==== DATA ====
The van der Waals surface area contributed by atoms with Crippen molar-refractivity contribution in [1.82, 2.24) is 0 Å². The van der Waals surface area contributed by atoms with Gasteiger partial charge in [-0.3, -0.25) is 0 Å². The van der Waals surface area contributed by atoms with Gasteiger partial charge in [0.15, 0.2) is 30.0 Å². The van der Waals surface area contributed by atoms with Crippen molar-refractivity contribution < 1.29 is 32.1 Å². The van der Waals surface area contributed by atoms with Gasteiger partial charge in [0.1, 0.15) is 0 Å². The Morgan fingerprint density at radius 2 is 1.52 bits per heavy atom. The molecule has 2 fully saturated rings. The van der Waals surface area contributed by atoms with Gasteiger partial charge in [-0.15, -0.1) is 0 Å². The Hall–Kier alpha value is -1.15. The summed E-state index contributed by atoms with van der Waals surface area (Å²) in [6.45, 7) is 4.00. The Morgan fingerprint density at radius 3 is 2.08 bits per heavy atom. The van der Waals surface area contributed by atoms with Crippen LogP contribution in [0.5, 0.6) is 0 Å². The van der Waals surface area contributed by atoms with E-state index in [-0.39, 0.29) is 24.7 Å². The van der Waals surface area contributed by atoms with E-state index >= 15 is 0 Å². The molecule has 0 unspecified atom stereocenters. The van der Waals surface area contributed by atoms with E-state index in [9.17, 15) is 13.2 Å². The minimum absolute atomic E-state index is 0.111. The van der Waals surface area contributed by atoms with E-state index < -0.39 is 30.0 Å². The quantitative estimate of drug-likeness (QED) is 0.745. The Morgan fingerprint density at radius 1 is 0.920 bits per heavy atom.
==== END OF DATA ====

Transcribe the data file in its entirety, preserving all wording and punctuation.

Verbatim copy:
The van der Waals surface area contributed by atoms with Crippen molar-refractivity contribution in [1.82, 2.24) is 0 Å². The van der Waals surface area contributed by atoms with Gasteiger partial charge in [-0.3, -0.25) is 0 Å². The van der Waals surface area contributed by atoms with Gasteiger partial charge in [0.15, 0.2) is 30.0 Å². The van der Waals surface area contributed by atoms with Crippen molar-refractivity contribution < 1.29 is 32.1 Å². The van der Waals surface area contributed by atoms with Gasteiger partial charge in [0.1, 0.15) is 0 Å². The Morgan fingerprint density at radius 2 is 1.52 bits per heavy atom. The molecule has 2 fully saturated rings. The van der Waals surface area contributed by atoms with Gasteiger partial charge in [-0.15, -0.1) is 0 Å². The Hall–Kier alpha value is -1.15. The summed E-state index contributed by atoms with van der Waals surface area (Å²) in [6.45, 7) is 4.00. The Morgan fingerprint density at radius 3 is 2.08 bits per heavy atom. The van der Waals surface area contributed by atoms with Crippen LogP contribution in [0.5, 0.6) is 0 Å². The van der Waals surface area contributed by atoms with E-state index in [-0.39, 0.29) is 24.7 Å². The van der Waals surface area contributed by atoms with E-state index >= 15 is 0 Å². The molecule has 0 unspecified atom stereocenters. The van der Waals surface area contributed by atoms with E-state index in [9.17, 15) is 13.2 Å². The minimum absolute atomic E-state index is 0.111. The van der Waals surface area contributed by atoms with E-state index < -0.39 is 30.0 Å². The quantitative estimate of drug-likeness (QED) is 0.745. The Morgan fingerprint density at radius 1 is 0.920 bits per heavy atom.